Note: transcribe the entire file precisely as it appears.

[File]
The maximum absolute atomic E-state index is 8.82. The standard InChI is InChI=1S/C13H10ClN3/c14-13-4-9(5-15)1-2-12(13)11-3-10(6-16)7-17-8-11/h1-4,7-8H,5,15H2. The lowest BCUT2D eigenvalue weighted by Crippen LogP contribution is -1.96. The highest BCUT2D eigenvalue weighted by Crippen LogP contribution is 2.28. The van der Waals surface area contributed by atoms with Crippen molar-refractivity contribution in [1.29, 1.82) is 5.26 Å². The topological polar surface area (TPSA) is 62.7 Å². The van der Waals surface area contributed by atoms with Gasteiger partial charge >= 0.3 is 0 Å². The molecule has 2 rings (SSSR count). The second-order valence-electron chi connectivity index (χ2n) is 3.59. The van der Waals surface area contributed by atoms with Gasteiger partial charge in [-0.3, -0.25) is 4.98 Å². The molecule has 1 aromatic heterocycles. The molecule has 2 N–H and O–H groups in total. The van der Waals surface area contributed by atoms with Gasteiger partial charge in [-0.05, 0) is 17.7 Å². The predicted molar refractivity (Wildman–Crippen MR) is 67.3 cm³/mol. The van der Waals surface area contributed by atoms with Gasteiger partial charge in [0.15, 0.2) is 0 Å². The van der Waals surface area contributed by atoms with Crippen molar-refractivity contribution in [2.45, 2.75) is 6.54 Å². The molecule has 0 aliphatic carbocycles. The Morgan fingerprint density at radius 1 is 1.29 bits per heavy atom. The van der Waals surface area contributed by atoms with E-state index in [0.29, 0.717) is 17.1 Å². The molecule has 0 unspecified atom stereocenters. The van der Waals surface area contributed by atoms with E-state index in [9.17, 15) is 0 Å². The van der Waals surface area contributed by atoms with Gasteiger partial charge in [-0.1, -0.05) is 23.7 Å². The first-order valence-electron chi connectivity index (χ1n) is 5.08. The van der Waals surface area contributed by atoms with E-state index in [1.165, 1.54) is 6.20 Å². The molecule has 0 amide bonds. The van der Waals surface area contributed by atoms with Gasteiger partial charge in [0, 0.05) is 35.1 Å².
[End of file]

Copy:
The maximum absolute atomic E-state index is 8.82. The standard InChI is InChI=1S/C13H10ClN3/c14-13-4-9(5-15)1-2-12(13)11-3-10(6-16)7-17-8-11/h1-4,7-8H,5,15H2. The lowest BCUT2D eigenvalue weighted by Crippen LogP contribution is -1.96. The highest BCUT2D eigenvalue weighted by Crippen LogP contribution is 2.28. The van der Waals surface area contributed by atoms with Crippen molar-refractivity contribution in [1.29, 1.82) is 5.26 Å². The topological polar surface area (TPSA) is 62.7 Å². The van der Waals surface area contributed by atoms with Gasteiger partial charge >= 0.3 is 0 Å². The molecule has 2 rings (SSSR count). The second-order valence-electron chi connectivity index (χ2n) is 3.59. The van der Waals surface area contributed by atoms with Gasteiger partial charge in [-0.3, -0.25) is 4.98 Å². The molecule has 1 aromatic heterocycles. The molecule has 2 N–H and O–H groups in total. The van der Waals surface area contributed by atoms with Gasteiger partial charge in [-0.05, 0) is 17.7 Å². The predicted molar refractivity (Wildman–Crippen MR) is 67.3 cm³/mol. The van der Waals surface area contributed by atoms with Gasteiger partial charge in [0.15, 0.2) is 0 Å². The van der Waals surface area contributed by atoms with Crippen molar-refractivity contribution in [2.45, 2.75) is 6.54 Å². The molecule has 0 aliphatic carbocycles. The Morgan fingerprint density at radius 1 is 1.29 bits per heavy atom. The van der Waals surface area contributed by atoms with E-state index in [0.29, 0.717) is 17.1 Å². The molecule has 0 unspecified atom stereocenters. The van der Waals surface area contributed by atoms with E-state index in [9.17, 15) is 0 Å². The van der Waals surface area contributed by atoms with Gasteiger partial charge in [-0.1, -0.05) is 23.7 Å². The first-order valence-electron chi connectivity index (χ1n) is 5.08. The van der Waals surface area contributed by atoms with E-state index in [1.165, 1.54) is 6.20 Å². The molecule has 0 amide bonds. The van der Waals surface area contributed by atoms with Gasteiger partial charge in [0, 0.05) is 35.1 Å².